With the recent axing of the Guitar Hero series by Activision Blizzard, it got me to thinking on publishers or parent companies insist on releasing games on a per annum basis. One of the biggest problems facing Guitar Hero (and yes, it’s easy to say this with the benefit of hindsight) was over-saturation. The first Guitar Hero game, then developed by Harmonix, was released in 2005. There have been 9 Guitar Hero titles since then, not counting handheld, mobile and PC versions or Band Hero & DJ Hero. Not to forget that each of the Guitar Hero releases also came with new peripherals.
So, it might seem to one that this was a clear and true act of ‘milking the cow’ and while this is indeed business, you have to draw the line somewhere, right? Now don’t get me wrong, I’ve enjoyed playing some of the Guitar Hero titles (and quite frankly, I’m abysmal at the game) but the last one I bought was World Tour. Even by then it was painfully obvious that there was very little innovation going into the product and it was essentially the same game with new songs.
Just look at the difference between Guitar Hero and Rock Band (which is developed by original Guitar Hero developers Harmonix, I might add) now. One franchise has suffered a major downturn in sales and is set to be axed and the other, continues to grow from strength to strength.
I think at this point we can safely leave Guitar Hero behind and look at some other suspects in the gaming industry.
One of the first lot of games that fits into the yearly (or more) release schedule is publisher THQ’s Smackdown vs Raw series. The very first game of this series was WWF Smackdown! released way back in 2000. There’s days, we’re up to Smackdown vs Raw 11. I’ve personally bought everyone from 2007 to present (though I’ve played many of the older ones) and the first thing I notice is whether or not the controls have been shuffled around from the previous version and the roster of wrestlers. There are new features (Some better than others) but not a whole lot to really set the games apart.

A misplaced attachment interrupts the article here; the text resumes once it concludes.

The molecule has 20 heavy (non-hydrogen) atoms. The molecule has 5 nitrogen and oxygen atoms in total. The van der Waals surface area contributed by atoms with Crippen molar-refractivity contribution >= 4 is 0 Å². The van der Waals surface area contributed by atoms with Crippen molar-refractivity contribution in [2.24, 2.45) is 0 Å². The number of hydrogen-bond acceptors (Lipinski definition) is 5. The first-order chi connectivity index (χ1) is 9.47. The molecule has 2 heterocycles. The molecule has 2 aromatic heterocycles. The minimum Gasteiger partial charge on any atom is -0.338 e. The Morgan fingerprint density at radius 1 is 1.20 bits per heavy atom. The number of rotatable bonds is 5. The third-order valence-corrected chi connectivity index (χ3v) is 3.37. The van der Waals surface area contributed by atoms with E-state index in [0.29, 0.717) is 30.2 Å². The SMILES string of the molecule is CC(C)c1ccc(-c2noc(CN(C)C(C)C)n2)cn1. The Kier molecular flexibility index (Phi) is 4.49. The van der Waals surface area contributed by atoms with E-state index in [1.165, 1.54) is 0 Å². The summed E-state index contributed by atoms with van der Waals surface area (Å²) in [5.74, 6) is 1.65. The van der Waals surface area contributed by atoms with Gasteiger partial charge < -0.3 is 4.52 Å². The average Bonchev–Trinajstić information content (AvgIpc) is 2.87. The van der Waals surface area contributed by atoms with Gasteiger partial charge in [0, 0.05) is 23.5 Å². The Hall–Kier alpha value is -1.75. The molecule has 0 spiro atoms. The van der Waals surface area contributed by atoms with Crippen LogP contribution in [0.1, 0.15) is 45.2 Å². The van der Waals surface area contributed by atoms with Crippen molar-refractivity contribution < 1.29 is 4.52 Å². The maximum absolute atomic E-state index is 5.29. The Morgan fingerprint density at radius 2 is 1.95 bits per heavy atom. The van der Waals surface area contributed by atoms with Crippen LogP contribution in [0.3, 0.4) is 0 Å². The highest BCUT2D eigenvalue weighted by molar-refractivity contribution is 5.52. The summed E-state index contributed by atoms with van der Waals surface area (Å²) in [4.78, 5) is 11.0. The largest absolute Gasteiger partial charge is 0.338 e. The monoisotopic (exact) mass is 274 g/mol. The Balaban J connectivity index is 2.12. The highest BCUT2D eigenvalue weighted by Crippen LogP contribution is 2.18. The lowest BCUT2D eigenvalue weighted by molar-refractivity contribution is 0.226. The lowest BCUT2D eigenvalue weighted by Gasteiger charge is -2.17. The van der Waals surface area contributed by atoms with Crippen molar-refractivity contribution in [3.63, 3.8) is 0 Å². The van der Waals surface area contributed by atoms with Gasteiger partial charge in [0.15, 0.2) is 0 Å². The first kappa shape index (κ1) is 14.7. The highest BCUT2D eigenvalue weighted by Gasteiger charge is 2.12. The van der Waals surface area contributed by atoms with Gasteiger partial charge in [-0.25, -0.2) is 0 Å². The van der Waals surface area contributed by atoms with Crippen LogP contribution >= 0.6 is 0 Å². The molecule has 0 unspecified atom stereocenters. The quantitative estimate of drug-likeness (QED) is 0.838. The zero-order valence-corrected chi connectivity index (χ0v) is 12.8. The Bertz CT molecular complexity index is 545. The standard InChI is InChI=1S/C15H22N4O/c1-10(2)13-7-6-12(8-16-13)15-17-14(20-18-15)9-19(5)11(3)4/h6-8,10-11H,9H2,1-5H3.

EA Sports, it’s in the game! These guys are probably the worst offenders in the games industry. A rough list as follows: FIFA (Soccer for Americans) Series, Tiger Woods PGA Tour, Madden NFL, NBA Live series, NHL series and several others. What sets these games apart from their previous versions? A small list of new features or updated features (Some of which have a habit of making something worse!!) as well as an updated player/club roster. I suspect that the latter can be a large determining factor in this instance.
They are of course not the only ones doing it, but the first that comes to mind (largely because I happen to play several of the titles). This is only my opinion since I can’t be a fly on the wall in dev/exec meetings, but I’m inclined to believe that for some at least, innovation and delivering quality products to the consumers (You know, us Gamers) have taken a backseat to money making. I acknowledge that the Gaming Industry is a business and businesses need to make money, but if we’ve learned anything from the fall of Guitar Hero, that there is a line that can be crossed and doing so is going to hurt your business in the long run.
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